Describing a movie such as Harmony Korine’s “Trash Humpers” is a challenge for a reviewer writing for a newspaper. Just describing what this movie is about risks nauseating the reader.
So, fortify yourself, or skip over to the “Toy Story 3” review in Thursday’s paper. “Trash Humpers” is a horrifying vision from the still-young director of “Gummo” and “Julien Donkey-Boy,” although it makes those films look like trendy performance art by comparison.
According to his own testimony, the film is inspired by Korine’s childhood memory of seeing elderly people hanging out in alleyways behind his house, drinking and goofing and cackling at night.
Korine has imagined a geriatric version of the juvenile delinquents from 1950s movies, roaming around looking for kicks.
Four elderly creepos — actors in bizarre old-age masks — get together and destroy old TVs and cinder blocks, peep in windows and occasionally rub up against trash cans in an apparently lascivious manner.
There is no plot, just a series of episodes. The footage we see is supposedly taken by one of the members of the gang (played by Korine himself, screeching and singing on the soundtrack), with an old VHS camera.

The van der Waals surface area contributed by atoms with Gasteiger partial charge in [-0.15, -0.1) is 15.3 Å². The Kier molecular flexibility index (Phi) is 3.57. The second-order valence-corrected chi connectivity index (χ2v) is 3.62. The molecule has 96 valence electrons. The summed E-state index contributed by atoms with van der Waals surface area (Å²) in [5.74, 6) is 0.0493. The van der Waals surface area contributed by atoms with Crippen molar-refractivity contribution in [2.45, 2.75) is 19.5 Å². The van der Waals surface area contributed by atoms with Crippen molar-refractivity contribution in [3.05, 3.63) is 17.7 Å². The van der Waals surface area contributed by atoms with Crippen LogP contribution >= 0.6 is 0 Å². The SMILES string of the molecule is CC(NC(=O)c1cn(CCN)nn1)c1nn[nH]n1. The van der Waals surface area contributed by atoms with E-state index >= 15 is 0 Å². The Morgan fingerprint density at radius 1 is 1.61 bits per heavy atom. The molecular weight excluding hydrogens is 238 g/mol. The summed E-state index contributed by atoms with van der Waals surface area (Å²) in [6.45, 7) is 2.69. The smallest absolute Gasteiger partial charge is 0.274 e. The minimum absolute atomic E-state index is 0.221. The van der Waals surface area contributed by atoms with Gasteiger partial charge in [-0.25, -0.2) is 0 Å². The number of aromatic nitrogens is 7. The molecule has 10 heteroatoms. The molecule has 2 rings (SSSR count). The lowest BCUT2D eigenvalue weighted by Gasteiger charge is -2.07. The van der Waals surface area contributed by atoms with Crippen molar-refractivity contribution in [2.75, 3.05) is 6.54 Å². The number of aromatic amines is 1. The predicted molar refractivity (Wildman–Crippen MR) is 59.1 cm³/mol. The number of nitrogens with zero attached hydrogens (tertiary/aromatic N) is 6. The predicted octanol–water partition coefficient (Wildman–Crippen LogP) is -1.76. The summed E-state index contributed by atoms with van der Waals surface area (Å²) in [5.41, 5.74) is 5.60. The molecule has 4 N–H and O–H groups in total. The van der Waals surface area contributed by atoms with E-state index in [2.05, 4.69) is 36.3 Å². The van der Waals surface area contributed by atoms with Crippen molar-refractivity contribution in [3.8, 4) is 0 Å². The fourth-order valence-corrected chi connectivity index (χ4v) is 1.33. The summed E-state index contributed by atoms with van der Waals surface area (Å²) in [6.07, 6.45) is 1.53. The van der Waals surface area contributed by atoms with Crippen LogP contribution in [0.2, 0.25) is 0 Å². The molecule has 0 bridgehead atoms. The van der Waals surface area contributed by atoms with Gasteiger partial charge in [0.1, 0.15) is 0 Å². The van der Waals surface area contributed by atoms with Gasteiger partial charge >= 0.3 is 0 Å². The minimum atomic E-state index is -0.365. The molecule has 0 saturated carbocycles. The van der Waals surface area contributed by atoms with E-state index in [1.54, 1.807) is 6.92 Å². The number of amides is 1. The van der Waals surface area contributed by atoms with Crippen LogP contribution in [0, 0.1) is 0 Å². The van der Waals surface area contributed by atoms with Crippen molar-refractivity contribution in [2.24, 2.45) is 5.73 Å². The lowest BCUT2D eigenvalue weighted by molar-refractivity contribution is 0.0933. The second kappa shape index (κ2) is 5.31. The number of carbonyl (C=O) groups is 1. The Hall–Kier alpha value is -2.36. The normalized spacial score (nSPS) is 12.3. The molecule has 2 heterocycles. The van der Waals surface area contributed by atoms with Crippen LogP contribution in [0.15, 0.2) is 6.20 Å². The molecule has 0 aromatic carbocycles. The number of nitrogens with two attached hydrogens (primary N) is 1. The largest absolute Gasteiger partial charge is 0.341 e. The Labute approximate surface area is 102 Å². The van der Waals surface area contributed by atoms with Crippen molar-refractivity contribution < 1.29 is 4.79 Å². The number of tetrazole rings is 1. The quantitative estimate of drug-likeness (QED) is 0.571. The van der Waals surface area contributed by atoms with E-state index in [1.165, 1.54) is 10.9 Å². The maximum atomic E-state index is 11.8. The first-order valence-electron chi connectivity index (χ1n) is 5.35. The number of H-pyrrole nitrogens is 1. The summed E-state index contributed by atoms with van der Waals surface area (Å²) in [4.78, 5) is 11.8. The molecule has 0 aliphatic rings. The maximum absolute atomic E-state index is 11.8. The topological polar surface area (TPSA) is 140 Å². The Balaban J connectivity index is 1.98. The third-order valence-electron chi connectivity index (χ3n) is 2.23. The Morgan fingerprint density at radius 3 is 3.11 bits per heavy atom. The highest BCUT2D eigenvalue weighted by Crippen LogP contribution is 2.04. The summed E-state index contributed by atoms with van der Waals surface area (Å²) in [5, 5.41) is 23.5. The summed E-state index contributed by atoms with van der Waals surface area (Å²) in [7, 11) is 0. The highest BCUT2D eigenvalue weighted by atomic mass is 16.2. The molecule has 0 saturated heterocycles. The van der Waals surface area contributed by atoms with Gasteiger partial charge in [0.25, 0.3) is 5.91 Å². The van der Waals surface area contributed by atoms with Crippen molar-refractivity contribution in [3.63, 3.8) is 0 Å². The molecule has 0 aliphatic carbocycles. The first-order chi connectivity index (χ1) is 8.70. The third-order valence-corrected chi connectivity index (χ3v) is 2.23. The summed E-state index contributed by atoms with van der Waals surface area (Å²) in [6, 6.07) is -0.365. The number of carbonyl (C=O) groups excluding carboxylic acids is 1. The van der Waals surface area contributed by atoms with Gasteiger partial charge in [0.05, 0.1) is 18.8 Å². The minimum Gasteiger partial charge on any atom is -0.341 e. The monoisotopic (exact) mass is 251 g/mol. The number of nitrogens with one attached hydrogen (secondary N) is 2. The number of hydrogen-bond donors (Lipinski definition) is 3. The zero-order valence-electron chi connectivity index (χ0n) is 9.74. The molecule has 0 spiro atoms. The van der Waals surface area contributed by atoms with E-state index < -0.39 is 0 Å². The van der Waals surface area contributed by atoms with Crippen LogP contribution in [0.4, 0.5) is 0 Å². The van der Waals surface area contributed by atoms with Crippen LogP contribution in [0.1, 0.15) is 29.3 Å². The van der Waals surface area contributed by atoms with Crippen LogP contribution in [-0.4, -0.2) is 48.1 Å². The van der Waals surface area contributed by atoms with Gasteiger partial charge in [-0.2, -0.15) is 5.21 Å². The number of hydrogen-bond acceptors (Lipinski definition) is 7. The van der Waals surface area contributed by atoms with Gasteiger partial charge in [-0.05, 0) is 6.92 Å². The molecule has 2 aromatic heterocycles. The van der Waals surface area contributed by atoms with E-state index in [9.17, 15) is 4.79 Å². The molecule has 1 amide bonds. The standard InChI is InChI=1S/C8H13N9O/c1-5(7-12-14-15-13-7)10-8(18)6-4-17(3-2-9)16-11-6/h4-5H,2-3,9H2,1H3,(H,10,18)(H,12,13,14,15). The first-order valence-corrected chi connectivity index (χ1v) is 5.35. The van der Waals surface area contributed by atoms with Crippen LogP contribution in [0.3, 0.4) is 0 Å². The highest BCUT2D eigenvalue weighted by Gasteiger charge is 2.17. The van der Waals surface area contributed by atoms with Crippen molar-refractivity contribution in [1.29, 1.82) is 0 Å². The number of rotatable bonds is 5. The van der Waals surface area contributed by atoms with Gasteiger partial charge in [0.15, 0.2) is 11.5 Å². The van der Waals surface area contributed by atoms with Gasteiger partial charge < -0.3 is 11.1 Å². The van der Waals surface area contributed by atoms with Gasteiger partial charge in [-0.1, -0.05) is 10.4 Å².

So the image quality is deliberately washed-out and skuzzy, with abrupt cuts and videotape artifacts. You could, at times, believe that what you’re watching really was discovered inside a discarded VHS camera, like a “Blair Witch Project” filmed by lunatics.
At first just gross and repellent, the movie slowly becomes even more disturbing, as the old folks seem to have killed someone, an event they are quite pleased about. There’s something about the age of the participants and the eerie lo-tech approach that adds to the sense of depravity.
As repulsive as much of this is, Korine has created a fully conceived nightmare; it isn’t so hard to imagine this subculture actually existing out there in the night somewhere. (The movie was shot in Nashville, but it could be anywhere — or is there something going on in Nashville I don’t know about?)
It’s easy to reject this film, but I have to acknowledge that it has actual cinematic ideas and a certain amount of power. I also acknowledge that when its well-judged running time of 78 minutes was over, I was profoundly relieved.